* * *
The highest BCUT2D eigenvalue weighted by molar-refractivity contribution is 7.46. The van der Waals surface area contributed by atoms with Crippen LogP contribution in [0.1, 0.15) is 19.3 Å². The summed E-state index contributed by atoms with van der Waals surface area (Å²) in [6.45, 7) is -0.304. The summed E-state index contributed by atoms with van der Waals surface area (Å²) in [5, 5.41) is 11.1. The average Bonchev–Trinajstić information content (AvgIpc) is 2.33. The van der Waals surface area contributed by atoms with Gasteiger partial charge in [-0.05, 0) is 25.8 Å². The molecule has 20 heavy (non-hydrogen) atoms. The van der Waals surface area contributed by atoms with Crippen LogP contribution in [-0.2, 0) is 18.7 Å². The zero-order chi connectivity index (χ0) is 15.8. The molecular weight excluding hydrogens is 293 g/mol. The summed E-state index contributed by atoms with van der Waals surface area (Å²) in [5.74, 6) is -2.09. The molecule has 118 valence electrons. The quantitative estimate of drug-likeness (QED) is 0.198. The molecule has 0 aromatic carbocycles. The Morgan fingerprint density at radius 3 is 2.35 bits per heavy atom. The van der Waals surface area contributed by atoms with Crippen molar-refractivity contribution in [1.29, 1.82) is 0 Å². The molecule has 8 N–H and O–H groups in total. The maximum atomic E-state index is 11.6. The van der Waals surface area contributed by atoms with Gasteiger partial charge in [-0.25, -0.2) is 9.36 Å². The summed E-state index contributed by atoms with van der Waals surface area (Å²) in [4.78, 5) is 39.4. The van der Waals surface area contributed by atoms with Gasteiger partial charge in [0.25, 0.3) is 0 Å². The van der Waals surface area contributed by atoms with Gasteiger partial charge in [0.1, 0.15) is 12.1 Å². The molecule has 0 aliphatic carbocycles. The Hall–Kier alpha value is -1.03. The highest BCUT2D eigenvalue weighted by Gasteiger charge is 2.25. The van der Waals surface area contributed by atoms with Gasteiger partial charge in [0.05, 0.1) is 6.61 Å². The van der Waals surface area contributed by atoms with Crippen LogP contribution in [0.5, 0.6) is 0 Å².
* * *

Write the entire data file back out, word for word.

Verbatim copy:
The highest BCUT2D eigenvalue weighted by molar-refractivity contribution is 7.46. The van der Waals surface area contributed by atoms with Crippen LogP contribution in [0.1, 0.15) is 19.3 Å². The summed E-state index contributed by atoms with van der Waals surface area (Å²) in [6.45, 7) is -0.304. The summed E-state index contributed by atoms with van der Waals surface area (Å²) in [5, 5.41) is 11.1. The average Bonchev–Trinajstić information content (AvgIpc) is 2.33. The van der Waals surface area contributed by atoms with Gasteiger partial charge in [-0.05, 0) is 25.8 Å². The molecule has 20 heavy (non-hydrogen) atoms. The van der Waals surface area contributed by atoms with Crippen LogP contribution in [-0.2, 0) is 18.7 Å². The zero-order chi connectivity index (χ0) is 15.8. The molecular weight excluding hydrogens is 293 g/mol. The summed E-state index contributed by atoms with van der Waals surface area (Å²) in [5.74, 6) is -2.09. The molecule has 118 valence electrons. The quantitative estimate of drug-likeness (QED) is 0.198. The molecule has 0 aromatic carbocycles. The Morgan fingerprint density at radius 3 is 2.35 bits per heavy atom. The van der Waals surface area contributed by atoms with Crippen molar-refractivity contribution in [1.29, 1.82) is 0 Å². The molecule has 8 N–H and O–H groups in total. The maximum atomic E-state index is 11.6. The van der Waals surface area contributed by atoms with Gasteiger partial charge in [-0.25, -0.2) is 9.36 Å². The summed E-state index contributed by atoms with van der Waals surface area (Å²) in [4.78, 5) is 39.4. The van der Waals surface area contributed by atoms with Gasteiger partial charge in [0.25, 0.3) is 0 Å². The van der Waals surface area contributed by atoms with Gasteiger partial charge in [0.1, 0.15) is 12.1 Å². The molecule has 0 aliphatic carbocycles. The Hall–Kier alpha value is -1.03. The highest BCUT2D eigenvalue weighted by Gasteiger charge is 2.25. The van der Waals surface area contributed by atoms with Gasteiger partial charge in [0.05, 0.1) is 6.61 Å². The van der Waals surface area contributed by atoms with Crippen LogP contribution in [0.5, 0.6) is 0 Å².